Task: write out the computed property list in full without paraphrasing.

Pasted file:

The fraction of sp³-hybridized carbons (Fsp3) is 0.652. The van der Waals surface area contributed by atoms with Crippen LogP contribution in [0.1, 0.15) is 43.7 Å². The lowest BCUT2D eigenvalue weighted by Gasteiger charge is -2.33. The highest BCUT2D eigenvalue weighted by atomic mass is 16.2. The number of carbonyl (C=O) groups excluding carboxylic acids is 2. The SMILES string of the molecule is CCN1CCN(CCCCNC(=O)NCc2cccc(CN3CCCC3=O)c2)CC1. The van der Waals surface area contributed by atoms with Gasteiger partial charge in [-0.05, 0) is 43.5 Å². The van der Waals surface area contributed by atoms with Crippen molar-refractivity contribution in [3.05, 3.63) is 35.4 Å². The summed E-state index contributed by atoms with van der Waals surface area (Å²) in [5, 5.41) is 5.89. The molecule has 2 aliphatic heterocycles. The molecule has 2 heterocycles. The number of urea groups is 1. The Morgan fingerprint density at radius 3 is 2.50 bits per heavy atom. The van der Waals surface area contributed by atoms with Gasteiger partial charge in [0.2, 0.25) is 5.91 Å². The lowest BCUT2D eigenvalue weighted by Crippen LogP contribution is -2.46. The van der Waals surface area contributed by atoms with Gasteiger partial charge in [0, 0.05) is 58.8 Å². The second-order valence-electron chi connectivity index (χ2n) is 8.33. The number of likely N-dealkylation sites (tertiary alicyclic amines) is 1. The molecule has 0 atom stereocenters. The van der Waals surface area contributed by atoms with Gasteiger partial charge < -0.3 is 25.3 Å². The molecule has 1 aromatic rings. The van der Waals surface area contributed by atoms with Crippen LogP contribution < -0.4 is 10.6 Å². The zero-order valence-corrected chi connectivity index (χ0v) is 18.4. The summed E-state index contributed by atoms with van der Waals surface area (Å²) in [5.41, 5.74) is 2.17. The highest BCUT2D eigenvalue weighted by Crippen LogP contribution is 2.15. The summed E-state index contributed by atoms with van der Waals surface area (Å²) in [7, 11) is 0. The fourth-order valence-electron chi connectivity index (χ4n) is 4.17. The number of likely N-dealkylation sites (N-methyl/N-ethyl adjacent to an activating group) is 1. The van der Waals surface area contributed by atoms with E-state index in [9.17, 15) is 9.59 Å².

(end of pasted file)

The fraction of sp³-hybridized carbons (Fsp3) is 0.652. The van der Waals surface area contributed by atoms with Crippen LogP contribution in [0.1, 0.15) is 43.7 Å². The lowest BCUT2D eigenvalue weighted by Gasteiger charge is -2.33. The highest BCUT2D eigenvalue weighted by atomic mass is 16.2. The number of carbonyl (C=O) groups excluding carboxylic acids is 2. The SMILES string of the molecule is CCN1CCN(CCCCNC(=O)NCc2cccc(CN3CCCC3=O)c2)CC1. The van der Waals surface area contributed by atoms with Gasteiger partial charge in [-0.05, 0) is 43.5 Å². The van der Waals surface area contributed by atoms with Crippen molar-refractivity contribution in [3.05, 3.63) is 35.4 Å². The summed E-state index contributed by atoms with van der Waals surface area (Å²) in [5, 5.41) is 5.89. The molecule has 2 aliphatic heterocycles. The molecule has 2 heterocycles. The number of urea groups is 1. The Morgan fingerprint density at radius 3 is 2.50 bits per heavy atom. The van der Waals surface area contributed by atoms with Gasteiger partial charge in [0.2, 0.25) is 5.91 Å². The lowest BCUT2D eigenvalue weighted by Crippen LogP contribution is -2.46. The van der Waals surface area contributed by atoms with Gasteiger partial charge in [0, 0.05) is 58.8 Å². The second-order valence-electron chi connectivity index (χ2n) is 8.33. The number of likely N-dealkylation sites (tertiary alicyclic amines) is 1. The molecule has 0 atom stereocenters. The van der Waals surface area contributed by atoms with Gasteiger partial charge < -0.3 is 25.3 Å². The molecule has 1 aromatic rings. The van der Waals surface area contributed by atoms with Crippen LogP contribution < -0.4 is 10.6 Å². The zero-order valence-corrected chi connectivity index (χ0v) is 18.4. The summed E-state index contributed by atoms with van der Waals surface area (Å²) in [5.41, 5.74) is 2.17. The highest BCUT2D eigenvalue weighted by Crippen LogP contribution is 2.15. The summed E-state index contributed by atoms with van der Waals surface area (Å²) in [7, 11) is 0. The fourth-order valence-electron chi connectivity index (χ4n) is 4.17. The number of likely N-dealkylation sites (N-methyl/N-ethyl adjacent to an activating group) is 1. The van der Waals surface area contributed by atoms with E-state index in [9.17, 15) is 9.59 Å².